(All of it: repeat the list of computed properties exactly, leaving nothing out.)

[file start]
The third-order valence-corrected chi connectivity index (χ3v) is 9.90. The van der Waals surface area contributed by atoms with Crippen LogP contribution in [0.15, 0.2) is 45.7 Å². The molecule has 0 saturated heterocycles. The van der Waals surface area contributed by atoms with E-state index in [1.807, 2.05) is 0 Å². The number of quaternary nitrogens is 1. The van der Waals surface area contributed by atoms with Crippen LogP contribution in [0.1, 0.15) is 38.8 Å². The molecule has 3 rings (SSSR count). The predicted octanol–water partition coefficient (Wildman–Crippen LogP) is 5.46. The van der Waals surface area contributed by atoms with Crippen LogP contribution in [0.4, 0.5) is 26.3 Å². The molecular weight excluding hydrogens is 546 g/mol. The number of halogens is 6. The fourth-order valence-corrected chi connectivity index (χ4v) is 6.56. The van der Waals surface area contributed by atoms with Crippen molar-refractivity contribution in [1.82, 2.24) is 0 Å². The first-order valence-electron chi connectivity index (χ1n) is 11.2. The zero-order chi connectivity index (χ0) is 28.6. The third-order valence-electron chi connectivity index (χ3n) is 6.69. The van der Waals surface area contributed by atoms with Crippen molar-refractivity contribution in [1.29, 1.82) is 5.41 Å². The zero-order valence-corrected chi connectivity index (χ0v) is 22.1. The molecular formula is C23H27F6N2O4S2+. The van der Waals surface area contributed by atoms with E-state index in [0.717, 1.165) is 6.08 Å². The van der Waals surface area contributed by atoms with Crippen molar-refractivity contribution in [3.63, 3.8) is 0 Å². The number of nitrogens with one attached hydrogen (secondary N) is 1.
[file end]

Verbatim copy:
The third-order valence-corrected chi connectivity index (χ3v) is 9.90. The van der Waals surface area contributed by atoms with Crippen LogP contribution in [0.15, 0.2) is 45.7 Å². The molecule has 0 saturated heterocycles. The van der Waals surface area contributed by atoms with E-state index in [1.807, 2.05) is 0 Å². The number of quaternary nitrogens is 1. The van der Waals surface area contributed by atoms with Crippen LogP contribution in [0.1, 0.15) is 38.8 Å². The molecule has 3 rings (SSSR count). The predicted octanol–water partition coefficient (Wildman–Crippen LogP) is 5.46. The van der Waals surface area contributed by atoms with Crippen LogP contribution in [0.4, 0.5) is 26.3 Å². The molecular weight excluding hydrogens is 546 g/mol. The number of halogens is 6. The fourth-order valence-corrected chi connectivity index (χ4v) is 6.56. The van der Waals surface area contributed by atoms with Crippen molar-refractivity contribution in [1.82, 2.24) is 0 Å². The first-order valence-electron chi connectivity index (χ1n) is 11.2. The zero-order chi connectivity index (χ0) is 28.6. The third-order valence-electron chi connectivity index (χ3n) is 6.69. The van der Waals surface area contributed by atoms with Crippen molar-refractivity contribution in [1.29, 1.82) is 5.41 Å². The zero-order valence-corrected chi connectivity index (χ0v) is 22.1. The molecular formula is C23H27F6N2O4S2+. The van der Waals surface area contributed by atoms with E-state index in [0.717, 1.165) is 6.08 Å². The van der Waals surface area contributed by atoms with Crippen molar-refractivity contribution in [3.63, 3.8) is 0 Å². The number of nitrogens with one attached hydrogen (secondary N) is 1.